And another football season comes to a close. Hold on, one more tournament to go next week and then we are done. Following a year of mixed fortunes, our Schneider Electric football team will be playing the final cup of the year – The Diego Cup, in honour of the great Diego Maradona. Besides being my favourite footballer, I hope to take some of Maradona’s aggressivess and maniacal risks into this tournament to ensure we finish this year on a high.
The year began with a bang. Winning the Schneider Electric intra-cup was a great start to the year and I won my first ever personal football award – The Best Goalkeeper of the Tournament. It was an unforgettable final where a rag tag team taking part for the first time knocked out the two time winners. We were bruised severely at the end of the tournament. Muscle catches, leg cramps, broken fingers and a teammate broke his leg. But it was worth it – completely.
The Blues Cup was another comprehensive win where we beat a tricky IBM team in the final. However these wins were followed by a couple of runners up trophies and then a whole lot of knockouts as we cleared the league phase hurdles but got stuck at the quarters and semi-final stage. Mid-year we lost one of our key players to an accident – a loss we feel professionally and being a close friend – personally. Our team has chugged on and has shown a fighting spirit and camaraderie that has kept us afloat. We have emerged as a team to beat in the corporate leagues – a feat we are proud of and hope to keep emulating and winning in games to come. Here’s to a good end to the football season and 2016.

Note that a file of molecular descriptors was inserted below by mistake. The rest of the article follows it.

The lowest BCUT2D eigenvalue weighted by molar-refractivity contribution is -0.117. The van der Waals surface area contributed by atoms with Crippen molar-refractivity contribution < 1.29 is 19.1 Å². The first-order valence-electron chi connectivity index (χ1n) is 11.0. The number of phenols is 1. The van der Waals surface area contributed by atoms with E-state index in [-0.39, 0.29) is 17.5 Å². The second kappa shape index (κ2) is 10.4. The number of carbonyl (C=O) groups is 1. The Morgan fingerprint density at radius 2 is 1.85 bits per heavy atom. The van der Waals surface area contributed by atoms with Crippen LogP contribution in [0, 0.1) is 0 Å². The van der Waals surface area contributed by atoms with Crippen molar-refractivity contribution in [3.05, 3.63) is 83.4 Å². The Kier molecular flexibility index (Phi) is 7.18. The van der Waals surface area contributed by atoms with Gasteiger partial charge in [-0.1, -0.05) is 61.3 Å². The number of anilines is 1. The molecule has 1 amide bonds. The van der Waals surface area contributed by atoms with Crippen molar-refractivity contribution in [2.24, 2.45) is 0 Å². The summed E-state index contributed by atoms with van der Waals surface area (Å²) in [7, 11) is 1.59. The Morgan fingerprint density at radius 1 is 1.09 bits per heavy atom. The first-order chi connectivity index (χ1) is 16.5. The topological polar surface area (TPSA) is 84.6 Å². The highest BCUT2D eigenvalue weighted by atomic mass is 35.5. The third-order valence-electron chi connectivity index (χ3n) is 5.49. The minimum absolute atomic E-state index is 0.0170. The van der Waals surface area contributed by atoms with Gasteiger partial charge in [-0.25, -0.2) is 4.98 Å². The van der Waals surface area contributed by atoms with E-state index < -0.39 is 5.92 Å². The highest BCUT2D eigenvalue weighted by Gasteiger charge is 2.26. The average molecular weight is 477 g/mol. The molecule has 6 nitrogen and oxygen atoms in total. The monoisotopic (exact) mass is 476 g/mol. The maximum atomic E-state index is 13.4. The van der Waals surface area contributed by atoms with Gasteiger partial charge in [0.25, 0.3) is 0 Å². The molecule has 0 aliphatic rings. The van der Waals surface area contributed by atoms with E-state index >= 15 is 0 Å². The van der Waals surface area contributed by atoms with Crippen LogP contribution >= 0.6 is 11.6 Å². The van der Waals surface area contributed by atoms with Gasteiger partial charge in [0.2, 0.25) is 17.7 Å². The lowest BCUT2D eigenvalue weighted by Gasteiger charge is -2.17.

Over the years, in his position as a senior Psychiatrist, Dad has been called by channels on various related programmes and appeared on state and local TV. This evening, I switched between PV Sindhu’s brilliant Rio semi-final victory and Dad’s interview on a Mangalorean news channel. The live streaming helped and I thought I would chronicle this moment. So here is a screenshot capture of the show that tackled the topic of addiction.
The Sopranos reaches its pinnacle in Season 6. Truly. Two episodes down and with the Jersey Godfather comatose, you have his shadow loom as large as it did when he was active. Tony Soprano’s dreams during this time make for a compelling story as he shifts from situation to situation in a travelling salesman avatar. Never have dreams been so engrossing on screen. In the outside world, the burning never stops, nor does the rush of the mafia struggle that takes place clandestinely as various players throw their hat in the ring to take over from the ‘boss’.
This series has lived up to everything it stood for. The unapologetic violence, the unpretentious swag of the Jersey mobs, the loyalty and betrayals and above all – family. Episode 2 of the last season is a wonderful narrative in the stream of consciousness. It could be a tribute to Don Sopranos Psychiatrist too. It weaves from reality to the ‘other world’ seamlessly, giving away few secrets as the characters move ahead. The ending solidifies the goosebumps you feel throughout the episode and with the hauntingly beautiful ‘When it’s cold I’d like to die‘ playing from Moby‘s soundkit you have one of the most beautiful episode closures in this saga.
A quaint snow covered town. A whole lot of murders. A villain who could be the devil himself. And the lady with the lamp who shines it on clues that define good old police work. The last one is Molly Solverson, one of the best cop characters on television.